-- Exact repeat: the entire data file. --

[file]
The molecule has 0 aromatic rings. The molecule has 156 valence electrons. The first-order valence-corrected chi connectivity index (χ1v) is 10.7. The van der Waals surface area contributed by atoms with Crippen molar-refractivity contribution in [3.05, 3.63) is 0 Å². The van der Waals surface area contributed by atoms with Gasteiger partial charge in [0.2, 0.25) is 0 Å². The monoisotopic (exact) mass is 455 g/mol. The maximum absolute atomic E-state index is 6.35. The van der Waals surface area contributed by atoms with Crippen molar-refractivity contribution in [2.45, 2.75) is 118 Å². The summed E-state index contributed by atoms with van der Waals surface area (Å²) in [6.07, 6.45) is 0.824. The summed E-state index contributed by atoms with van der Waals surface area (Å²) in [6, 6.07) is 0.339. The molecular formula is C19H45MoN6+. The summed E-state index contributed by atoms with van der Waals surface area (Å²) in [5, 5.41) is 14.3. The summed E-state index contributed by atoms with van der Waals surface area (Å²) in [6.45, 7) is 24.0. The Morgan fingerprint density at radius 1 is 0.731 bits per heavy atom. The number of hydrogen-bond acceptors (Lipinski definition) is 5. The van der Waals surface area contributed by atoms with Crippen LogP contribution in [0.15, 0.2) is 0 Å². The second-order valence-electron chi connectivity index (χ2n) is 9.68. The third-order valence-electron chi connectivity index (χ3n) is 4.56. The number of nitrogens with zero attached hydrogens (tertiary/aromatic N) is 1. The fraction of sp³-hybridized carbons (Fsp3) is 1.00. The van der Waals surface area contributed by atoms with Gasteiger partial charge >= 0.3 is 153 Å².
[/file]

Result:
The molecule has 0 aromatic rings. The molecule has 156 valence electrons. The first-order valence-corrected chi connectivity index (χ1v) is 10.7. The van der Waals surface area contributed by atoms with Crippen molar-refractivity contribution in [3.05, 3.63) is 0 Å². The van der Waals surface area contributed by atoms with Gasteiger partial charge in [0.2, 0.25) is 0 Å². The monoisotopic (exact) mass is 455 g/mol. The maximum absolute atomic E-state index is 6.35. The van der Waals surface area contributed by atoms with Crippen molar-refractivity contribution in [2.45, 2.75) is 118 Å². The summed E-state index contributed by atoms with van der Waals surface area (Å²) in [6.07, 6.45) is 0.824. The summed E-state index contributed by atoms with van der Waals surface area (Å²) in [6, 6.07) is 0.339. The molecular formula is C19H45MoN6+. The summed E-state index contributed by atoms with van der Waals surface area (Å²) in [5, 5.41) is 14.3. The summed E-state index contributed by atoms with van der Waals surface area (Å²) in [6.45, 7) is 24.0. The Morgan fingerprint density at radius 1 is 0.731 bits per heavy atom. The number of hydrogen-bond acceptors (Lipinski definition) is 5. The van der Waals surface area contributed by atoms with Crippen LogP contribution in [0.15, 0.2) is 0 Å². The second-order valence-electron chi connectivity index (χ2n) is 9.68. The third-order valence-electron chi connectivity index (χ3n) is 4.56. The number of nitrogens with zero attached hydrogens (tertiary/aromatic N) is 1. The fraction of sp³-hybridized carbons (Fsp3) is 1.00. The van der Waals surface area contributed by atoms with Gasteiger partial charge >= 0.3 is 153 Å².